The Moto kept a careful distance from the hag, feinting and striking at it with his knife. It cackled again, its tone torn between playful and outraged. Its talons came dangerously closer with each strike, but Najmudin’s blows seemed to have no effect. It cursed and laughed at him, vowing to rip his innards out and use them for hair ribbons. It was in the middle of a particularly colorful threat when it screamed in pain and fury, a knife’s hilt suddenly jutting from its left eye socket. Najmudin heard a shout of victory from the Tsuruchi behind him, then was knocked to the ground by the hag’s flailing limbs when Takenao suddenly tackled the hag a second time, this time bringing it to the ground.
The Lion and Unicorn were on the hag in an instant, their knives making only superficial wounds but staggering the creature with the sheer number of strikes. The hag was bewildered but quickly recovering, and Najmudin knew they had only seconds before it killed both him and the Lion. “Run!” he shouted to the women. “Get out of here now!”
“Stand aside!” The voice was weak but firm. Najmudin hurled himself to the side once more, pulling Takenao off of the hag to roll away from the fight with him. There was a great crackle of energy and a blinding flash of light, then the hag screamed. The sound was so loud that Najmudin involuntarily slapped his hands over his ears to escape the wretched wailing. It ended with a splash. Najmudin looked up to see a huge blackened patch of grass in the center of the clearing. Tiny fragments of jade were scattered all about, and there was a trail of some foul ichor leading to the water. He noticed the monk’s skin was gone as well.
The Kuni shugenja was on her feet, supported by Fusako, a scroll held in her hand. “She will not threaten anyone any more.” Her smile was not warm, but one of the coldest Najmudin had ever seen. “Be sure to get my bag, and we can return to Tsuma. I hope you don’t mind carrying me.” With that, she fell again, unconscious.
“Bah,” Takenao said, hefting her onto her shoulder. “All this and we lose the contest after all,” he grumbled. “It hardly seems fair.”
“Perhaps not,” Fusako said.
“Why do you say that?”
The Tsuruchi held Kuni Jiyuna’s bag aloft for the others to see. Inside were a dozen tsu fish eggs, still damp from the water where the shugenja had found them.
* * * * *
The dim light of the sake house made it difficult for Najmudin to find his quarry. After a few moments his eyes adjusted and he spied the Mantis samurai-ko sitting at a table near the corner of the room. He strolled over and sat down without speaking.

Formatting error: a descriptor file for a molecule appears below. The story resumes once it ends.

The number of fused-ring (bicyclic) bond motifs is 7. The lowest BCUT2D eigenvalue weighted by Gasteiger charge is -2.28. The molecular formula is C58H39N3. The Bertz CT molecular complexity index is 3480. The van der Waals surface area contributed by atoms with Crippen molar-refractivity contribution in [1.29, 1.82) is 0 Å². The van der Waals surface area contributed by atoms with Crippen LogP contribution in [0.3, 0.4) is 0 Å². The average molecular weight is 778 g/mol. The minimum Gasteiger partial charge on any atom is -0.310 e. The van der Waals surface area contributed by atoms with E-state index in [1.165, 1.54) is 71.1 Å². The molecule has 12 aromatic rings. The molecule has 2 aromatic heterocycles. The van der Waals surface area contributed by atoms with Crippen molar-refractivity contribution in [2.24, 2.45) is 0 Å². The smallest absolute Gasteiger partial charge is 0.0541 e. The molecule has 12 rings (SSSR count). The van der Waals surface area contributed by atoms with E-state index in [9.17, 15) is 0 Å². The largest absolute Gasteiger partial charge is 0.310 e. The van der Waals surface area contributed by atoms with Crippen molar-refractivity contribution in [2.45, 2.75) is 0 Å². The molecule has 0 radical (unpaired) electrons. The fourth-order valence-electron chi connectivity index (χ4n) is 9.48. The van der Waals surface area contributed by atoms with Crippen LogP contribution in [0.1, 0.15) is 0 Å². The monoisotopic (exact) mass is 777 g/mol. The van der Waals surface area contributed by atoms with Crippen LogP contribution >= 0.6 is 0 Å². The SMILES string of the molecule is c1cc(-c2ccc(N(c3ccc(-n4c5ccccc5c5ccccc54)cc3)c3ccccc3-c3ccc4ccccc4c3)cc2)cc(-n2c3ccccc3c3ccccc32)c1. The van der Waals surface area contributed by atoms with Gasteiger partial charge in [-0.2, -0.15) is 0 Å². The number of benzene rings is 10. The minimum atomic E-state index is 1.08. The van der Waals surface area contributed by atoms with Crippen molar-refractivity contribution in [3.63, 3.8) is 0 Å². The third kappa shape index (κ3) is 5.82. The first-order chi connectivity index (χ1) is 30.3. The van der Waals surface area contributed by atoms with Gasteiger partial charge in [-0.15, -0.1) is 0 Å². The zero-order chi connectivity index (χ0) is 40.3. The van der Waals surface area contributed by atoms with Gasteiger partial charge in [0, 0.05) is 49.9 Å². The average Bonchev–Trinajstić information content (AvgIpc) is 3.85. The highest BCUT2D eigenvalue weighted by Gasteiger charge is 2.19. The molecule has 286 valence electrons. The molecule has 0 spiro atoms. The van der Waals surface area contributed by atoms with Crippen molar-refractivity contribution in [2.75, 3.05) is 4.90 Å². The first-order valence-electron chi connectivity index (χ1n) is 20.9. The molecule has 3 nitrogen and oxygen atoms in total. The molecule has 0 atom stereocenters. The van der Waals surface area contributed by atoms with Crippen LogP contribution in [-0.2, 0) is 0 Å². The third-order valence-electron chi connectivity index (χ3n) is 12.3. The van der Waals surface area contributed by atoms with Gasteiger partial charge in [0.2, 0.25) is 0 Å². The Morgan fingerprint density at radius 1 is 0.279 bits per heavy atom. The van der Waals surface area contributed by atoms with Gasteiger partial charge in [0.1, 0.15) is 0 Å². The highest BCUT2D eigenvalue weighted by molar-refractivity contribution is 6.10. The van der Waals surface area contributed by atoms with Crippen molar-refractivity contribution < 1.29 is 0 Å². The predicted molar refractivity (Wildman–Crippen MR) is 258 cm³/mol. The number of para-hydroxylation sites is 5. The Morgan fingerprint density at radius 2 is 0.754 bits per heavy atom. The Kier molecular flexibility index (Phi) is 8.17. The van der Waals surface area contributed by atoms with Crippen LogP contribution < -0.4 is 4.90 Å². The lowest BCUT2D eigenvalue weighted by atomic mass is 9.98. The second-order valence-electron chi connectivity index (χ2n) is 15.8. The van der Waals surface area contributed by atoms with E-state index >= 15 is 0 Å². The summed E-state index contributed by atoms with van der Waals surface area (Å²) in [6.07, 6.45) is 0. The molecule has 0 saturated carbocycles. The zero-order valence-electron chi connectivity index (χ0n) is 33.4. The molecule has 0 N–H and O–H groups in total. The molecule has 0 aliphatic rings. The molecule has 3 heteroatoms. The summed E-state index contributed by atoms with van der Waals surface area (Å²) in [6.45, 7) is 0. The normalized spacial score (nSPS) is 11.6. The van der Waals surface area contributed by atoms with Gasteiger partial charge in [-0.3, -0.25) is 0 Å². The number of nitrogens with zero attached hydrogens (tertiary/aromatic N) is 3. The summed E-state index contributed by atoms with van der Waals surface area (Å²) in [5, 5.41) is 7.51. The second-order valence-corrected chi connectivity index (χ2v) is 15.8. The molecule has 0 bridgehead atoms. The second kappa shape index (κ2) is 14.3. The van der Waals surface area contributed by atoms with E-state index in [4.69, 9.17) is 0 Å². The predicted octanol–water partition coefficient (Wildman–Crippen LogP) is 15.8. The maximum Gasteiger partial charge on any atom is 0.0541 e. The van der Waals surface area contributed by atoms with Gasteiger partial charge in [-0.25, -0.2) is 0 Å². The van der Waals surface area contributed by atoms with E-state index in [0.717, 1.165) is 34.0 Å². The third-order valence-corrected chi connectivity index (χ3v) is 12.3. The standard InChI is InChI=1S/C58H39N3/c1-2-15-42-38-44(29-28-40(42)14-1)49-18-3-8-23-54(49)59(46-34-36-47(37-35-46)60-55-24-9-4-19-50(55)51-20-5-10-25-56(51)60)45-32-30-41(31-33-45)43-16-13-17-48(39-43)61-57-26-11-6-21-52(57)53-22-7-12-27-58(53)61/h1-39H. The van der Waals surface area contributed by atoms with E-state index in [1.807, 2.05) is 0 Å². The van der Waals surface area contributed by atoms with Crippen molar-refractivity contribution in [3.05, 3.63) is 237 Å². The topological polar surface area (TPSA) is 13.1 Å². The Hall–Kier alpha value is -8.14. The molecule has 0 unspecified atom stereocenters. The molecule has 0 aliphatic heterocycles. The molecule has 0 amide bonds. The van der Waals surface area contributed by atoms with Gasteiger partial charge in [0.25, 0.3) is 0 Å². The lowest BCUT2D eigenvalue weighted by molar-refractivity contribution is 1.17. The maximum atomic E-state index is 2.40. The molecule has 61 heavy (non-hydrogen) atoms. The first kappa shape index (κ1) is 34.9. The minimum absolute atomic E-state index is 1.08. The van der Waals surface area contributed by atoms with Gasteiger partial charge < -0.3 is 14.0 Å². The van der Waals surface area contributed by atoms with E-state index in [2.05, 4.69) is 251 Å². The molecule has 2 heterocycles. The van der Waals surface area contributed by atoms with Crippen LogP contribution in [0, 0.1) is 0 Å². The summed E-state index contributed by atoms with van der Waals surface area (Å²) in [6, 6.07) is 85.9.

“I did not ask you to sit down,” the woman said in a surly tone.
“I wasn’t waiting for an invitation,” he replied, taking a cup of sake from the serving girl. “I didn’t think you were the sort for conversation anyway.”
Fusako grunted and drank another cup. She sat in silence for a while before finally saying, “I suppose I should congratulate you. They say you are the first Topaz Champion in a hundred years who won the contest without winning the dueling tournament.”
“The extra marks the judges gave us for removing the hag helped,” the Unicorn confessed.
“I still say you looked ridiculous in that armor,” she added.
Najmudin laughed. “The Topaz Armor is a sacred artifact. I have to wear it in execution of my duties. But you’re right. Gold really isn’t my color.”
A slight smile appeared on Fusako’s face, the first Najmudin had seen. “What duties are those?”
“Doji Jotaro granted me a position as an assistant to an Imperial magistrate.”
“A yoriki?” she asked, her tone slightly impressed.
“Yes,” Najmudin smiled. “My family will be pleased. I don’t think they believed I would do well here.”
“Why did they send you, then?”
Najmudin shrugged. “The Moto don’t place a lot of importance in things like this. I caught the eye of one sensei who was given the task of sending a representative. I suppose it was the Fortunes smiling on me for once.”
“Fortunate for you,” she said dryly.
“Was that a joke?” Najmudin asked the Tsuruchi woman.
Fusako blinked innocently.
“My goodness, a joke from the grim Mantis,” Najmudin teased. “Did it hurt?”
“Did you come to mock me?” Fusako asked defensively.
“No,” the Moto responded. “No, I came to offer you a position. Jotaro told me I could take a pair of doshin with me.”
Fusako looked at him incredulously. “You are asking me to share your duties?”
“Yes. And Jiyuna. And even Takenao.” He smiled somewhat sheepishly. “Jotaro-sama did not specify how many, and if I only take two, then my party will have three members. The Scorpion say that three is an unlucky number. I shall have to take the Lion.”
“I can’t believe you are serious,” she said incredulously.
“I am,” he countered. “The Wasp have a reputation as fine magistrates, and we work well together. Will you accept?”
There was a long silence between the two of them, and then the Mantis finally smiled. “I suppose I had better,” she said with a slow smile. “Your luck has to run out sometime, and you’ll need someone who actually knows how to take care of herself to keep an eye on you.”